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[krim-uh-nal-i-tee] /ˌkrɪm əˈnæl ɪ ti/
noun, plural criminalities for 2.
the state of being criminal.
a criminal act or practice.
Origin of criminality
From the Medieval Latin word crīminālitās, dating back to 1605-15. See criminal, -ity
Related forms
noncriminality, noun Unabridged
Based on the Random House Dictionary, © Random House, Inc. 2018.
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Examples from the Web for criminality
Contemporary Examples
Historical Examples
  • Weigh in the scales his criminality and the suffering he has undergone.

  • The criminality of the hysterical is always connected with the sexual functions.

    Criminal Man Gina Lombroso-Ferrero
  • Homicide forms 91% of the criminality of this group of offenders.

    Criminal Man Gina Lombroso-Ferrero
  • criminality, again, is associated with feeble-mindedness in the most intimate way.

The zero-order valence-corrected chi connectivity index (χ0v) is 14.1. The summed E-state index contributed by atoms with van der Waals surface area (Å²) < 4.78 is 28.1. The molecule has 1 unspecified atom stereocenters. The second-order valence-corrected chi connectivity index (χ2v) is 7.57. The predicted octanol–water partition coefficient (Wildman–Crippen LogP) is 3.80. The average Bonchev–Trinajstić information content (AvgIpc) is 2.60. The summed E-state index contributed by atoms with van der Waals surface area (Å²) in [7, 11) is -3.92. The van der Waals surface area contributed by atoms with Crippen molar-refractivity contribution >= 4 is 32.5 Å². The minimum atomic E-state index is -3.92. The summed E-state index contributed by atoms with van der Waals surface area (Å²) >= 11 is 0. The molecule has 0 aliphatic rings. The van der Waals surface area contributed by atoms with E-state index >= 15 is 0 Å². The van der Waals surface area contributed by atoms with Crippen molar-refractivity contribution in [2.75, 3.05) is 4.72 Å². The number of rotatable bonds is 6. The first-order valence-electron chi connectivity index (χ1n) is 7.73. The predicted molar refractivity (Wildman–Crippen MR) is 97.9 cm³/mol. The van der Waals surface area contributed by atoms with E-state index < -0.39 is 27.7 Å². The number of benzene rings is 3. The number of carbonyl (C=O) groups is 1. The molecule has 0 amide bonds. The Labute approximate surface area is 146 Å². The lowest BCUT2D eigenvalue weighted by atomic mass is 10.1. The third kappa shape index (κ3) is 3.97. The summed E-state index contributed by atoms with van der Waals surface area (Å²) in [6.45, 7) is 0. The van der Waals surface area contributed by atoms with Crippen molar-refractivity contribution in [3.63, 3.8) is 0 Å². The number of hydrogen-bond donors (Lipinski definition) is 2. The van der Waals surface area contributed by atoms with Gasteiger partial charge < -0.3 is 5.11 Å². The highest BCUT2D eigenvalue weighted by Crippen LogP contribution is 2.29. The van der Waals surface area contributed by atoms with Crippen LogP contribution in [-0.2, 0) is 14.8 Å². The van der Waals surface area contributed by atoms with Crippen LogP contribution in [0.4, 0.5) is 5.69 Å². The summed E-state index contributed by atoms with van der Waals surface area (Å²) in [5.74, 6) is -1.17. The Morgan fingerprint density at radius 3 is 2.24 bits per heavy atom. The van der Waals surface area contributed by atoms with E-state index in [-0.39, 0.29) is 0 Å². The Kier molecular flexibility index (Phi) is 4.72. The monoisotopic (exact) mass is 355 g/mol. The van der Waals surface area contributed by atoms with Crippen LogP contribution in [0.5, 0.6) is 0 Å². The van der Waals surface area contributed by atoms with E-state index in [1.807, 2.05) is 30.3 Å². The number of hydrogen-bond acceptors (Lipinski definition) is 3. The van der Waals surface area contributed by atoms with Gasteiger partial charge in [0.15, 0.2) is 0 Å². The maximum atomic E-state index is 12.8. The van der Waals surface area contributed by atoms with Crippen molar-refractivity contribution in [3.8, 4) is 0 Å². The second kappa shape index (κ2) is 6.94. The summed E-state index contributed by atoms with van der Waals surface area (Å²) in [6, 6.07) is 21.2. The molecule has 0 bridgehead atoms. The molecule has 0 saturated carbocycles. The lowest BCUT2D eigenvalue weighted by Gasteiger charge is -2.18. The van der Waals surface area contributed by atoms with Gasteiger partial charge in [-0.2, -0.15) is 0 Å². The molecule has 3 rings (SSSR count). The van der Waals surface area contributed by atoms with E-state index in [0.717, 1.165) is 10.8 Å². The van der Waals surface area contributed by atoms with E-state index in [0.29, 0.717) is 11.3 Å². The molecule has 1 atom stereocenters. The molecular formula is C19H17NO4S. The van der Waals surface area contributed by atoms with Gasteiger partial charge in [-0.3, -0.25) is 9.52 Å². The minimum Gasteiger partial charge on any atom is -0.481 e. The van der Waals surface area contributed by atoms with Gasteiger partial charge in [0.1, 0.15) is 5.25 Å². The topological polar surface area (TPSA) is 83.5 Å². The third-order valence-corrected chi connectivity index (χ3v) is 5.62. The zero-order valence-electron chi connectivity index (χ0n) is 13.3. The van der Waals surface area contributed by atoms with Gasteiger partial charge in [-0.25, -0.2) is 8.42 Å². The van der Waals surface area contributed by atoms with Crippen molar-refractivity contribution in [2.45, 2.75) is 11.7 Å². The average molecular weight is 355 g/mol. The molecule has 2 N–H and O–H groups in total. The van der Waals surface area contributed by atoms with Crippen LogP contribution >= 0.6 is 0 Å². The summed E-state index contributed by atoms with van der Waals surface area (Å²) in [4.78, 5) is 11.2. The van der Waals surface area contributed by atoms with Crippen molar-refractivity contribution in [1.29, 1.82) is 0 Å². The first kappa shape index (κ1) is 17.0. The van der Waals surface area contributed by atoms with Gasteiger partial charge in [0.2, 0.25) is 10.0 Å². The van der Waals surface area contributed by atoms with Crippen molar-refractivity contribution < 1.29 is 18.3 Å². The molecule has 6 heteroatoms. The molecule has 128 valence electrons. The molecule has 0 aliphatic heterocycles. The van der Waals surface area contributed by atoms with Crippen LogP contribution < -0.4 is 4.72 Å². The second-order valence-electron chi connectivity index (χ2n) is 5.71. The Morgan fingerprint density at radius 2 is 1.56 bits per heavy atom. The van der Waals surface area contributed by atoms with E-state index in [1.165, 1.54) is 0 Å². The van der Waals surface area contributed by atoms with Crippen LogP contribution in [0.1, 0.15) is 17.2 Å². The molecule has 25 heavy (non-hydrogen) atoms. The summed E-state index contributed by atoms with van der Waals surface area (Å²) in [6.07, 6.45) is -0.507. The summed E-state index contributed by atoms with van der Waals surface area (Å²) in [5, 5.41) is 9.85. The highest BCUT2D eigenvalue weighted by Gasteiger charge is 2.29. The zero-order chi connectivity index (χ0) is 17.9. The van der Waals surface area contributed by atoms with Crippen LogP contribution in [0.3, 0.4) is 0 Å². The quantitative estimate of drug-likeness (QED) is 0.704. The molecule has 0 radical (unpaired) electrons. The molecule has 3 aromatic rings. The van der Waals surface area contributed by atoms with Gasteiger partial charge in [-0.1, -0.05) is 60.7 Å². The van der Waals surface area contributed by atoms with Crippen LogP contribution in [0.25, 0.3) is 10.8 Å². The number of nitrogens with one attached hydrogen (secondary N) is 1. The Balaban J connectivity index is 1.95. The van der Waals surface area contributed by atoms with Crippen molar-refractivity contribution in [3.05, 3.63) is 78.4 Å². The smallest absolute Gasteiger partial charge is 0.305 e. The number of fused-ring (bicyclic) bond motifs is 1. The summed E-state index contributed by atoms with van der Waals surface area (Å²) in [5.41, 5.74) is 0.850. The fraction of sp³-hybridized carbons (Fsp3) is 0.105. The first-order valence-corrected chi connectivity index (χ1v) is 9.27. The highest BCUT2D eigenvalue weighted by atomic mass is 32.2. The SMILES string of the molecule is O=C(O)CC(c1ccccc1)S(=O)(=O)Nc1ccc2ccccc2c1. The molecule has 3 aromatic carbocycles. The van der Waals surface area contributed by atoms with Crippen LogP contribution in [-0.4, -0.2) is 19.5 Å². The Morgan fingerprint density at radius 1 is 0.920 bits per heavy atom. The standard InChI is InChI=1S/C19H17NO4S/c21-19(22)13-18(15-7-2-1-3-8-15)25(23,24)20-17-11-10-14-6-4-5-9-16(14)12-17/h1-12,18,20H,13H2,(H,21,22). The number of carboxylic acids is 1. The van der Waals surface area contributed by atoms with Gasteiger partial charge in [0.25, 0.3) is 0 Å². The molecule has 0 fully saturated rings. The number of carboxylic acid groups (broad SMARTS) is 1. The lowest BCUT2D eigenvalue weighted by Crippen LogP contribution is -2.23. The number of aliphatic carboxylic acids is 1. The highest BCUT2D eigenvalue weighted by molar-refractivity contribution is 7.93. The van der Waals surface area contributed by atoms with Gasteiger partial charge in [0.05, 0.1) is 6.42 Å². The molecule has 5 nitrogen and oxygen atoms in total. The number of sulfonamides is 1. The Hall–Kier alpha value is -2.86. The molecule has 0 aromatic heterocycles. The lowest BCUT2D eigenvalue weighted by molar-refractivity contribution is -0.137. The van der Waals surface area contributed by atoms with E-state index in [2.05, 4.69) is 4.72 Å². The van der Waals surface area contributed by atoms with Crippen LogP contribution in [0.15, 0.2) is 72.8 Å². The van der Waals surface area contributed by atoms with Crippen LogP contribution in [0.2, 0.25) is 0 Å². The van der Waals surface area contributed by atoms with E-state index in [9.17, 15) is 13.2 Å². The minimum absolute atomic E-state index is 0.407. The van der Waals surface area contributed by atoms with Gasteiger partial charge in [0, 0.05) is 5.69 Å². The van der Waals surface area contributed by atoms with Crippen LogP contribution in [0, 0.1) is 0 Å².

• He fancies that he is thus safeguarded against his own criminality.

    Napoleon the Little Victor Hugo
British Dictionary definitions for criminality


noun (pl) -ties
the state or quality of being criminal
(often pl) (rare) a criminal act or practice
Collins English Dictionary - Complete & Unabridged 2012 Digital Edition
© William Collins Sons & Co. Ltd. 1979, 1986 © HarperCollins
Publishers 1998, 2000, 2003, 2005, 2006, 2007, 2009, 2012
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Word Origin and History for criminality

1610s, from French criminalité, from Medieval Latin criminalitas, from Latin criminalis (see criminal).

Online Etymology Dictionary, © 2010 Douglas Harper
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